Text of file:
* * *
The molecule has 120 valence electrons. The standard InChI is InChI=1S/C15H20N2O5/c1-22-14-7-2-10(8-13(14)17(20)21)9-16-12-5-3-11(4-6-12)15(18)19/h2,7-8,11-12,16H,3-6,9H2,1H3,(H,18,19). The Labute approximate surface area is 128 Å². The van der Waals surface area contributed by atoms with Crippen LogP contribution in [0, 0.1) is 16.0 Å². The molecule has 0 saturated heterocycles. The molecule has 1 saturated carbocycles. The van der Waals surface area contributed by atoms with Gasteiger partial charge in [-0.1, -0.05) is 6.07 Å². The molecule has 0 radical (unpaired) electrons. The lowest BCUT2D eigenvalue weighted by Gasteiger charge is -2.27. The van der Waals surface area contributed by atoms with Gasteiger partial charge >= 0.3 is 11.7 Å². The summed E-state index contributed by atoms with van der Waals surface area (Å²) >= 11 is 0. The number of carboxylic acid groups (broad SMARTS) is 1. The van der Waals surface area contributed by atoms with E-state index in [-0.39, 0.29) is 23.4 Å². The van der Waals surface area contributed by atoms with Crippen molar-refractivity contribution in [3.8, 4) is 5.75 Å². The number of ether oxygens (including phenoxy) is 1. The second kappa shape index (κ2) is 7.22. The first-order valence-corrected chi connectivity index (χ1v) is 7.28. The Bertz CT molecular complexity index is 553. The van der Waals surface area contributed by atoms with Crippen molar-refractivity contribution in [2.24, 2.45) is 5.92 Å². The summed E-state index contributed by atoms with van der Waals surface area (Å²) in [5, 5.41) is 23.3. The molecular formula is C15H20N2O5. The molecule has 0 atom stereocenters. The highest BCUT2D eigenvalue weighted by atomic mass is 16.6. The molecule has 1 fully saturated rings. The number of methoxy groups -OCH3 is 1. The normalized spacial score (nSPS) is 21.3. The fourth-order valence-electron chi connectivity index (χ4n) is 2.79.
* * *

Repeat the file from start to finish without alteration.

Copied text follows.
The molecule has 120 valence electrons. The standard InChI is InChI=1S/C15H20N2O5/c1-22-14-7-2-10(8-13(14)17(20)21)9-16-12-5-3-11(4-6-12)15(18)19/h2,7-8,11-12,16H,3-6,9H2,1H3,(H,18,19). The Labute approximate surface area is 128 Å². The van der Waals surface area contributed by atoms with Crippen LogP contribution in [0, 0.1) is 16.0 Å². The molecule has 0 saturated heterocycles. The molecule has 1 saturated carbocycles. The van der Waals surface area contributed by atoms with Gasteiger partial charge in [-0.1, -0.05) is 6.07 Å². The molecule has 0 radical (unpaired) electrons. The lowest BCUT2D eigenvalue weighted by Gasteiger charge is -2.27. The van der Waals surface area contributed by atoms with Gasteiger partial charge >= 0.3 is 11.7 Å². The summed E-state index contributed by atoms with van der Waals surface area (Å²) >= 11 is 0. The number of carboxylic acid groups (broad SMARTS) is 1. The van der Waals surface area contributed by atoms with E-state index in [-0.39, 0.29) is 23.4 Å². The van der Waals surface area contributed by atoms with Crippen molar-refractivity contribution in [3.8, 4) is 5.75 Å². The number of ether oxygens (including phenoxy) is 1. The second kappa shape index (κ2) is 7.22. The first-order valence-corrected chi connectivity index (χ1v) is 7.28. The Bertz CT molecular complexity index is 553. The van der Waals surface area contributed by atoms with Crippen molar-refractivity contribution in [2.24, 2.45) is 5.92 Å². The summed E-state index contributed by atoms with van der Waals surface area (Å²) in [5, 5.41) is 23.3. The molecular formula is C15H20N2O5. The molecule has 0 atom stereocenters. The highest BCUT2D eigenvalue weighted by atomic mass is 16.6. The molecule has 1 fully saturated rings. The number of methoxy groups -OCH3 is 1. The normalized spacial score (nSPS) is 21.3. The fourth-order valence-electron chi connectivity index (χ4n) is 2.79.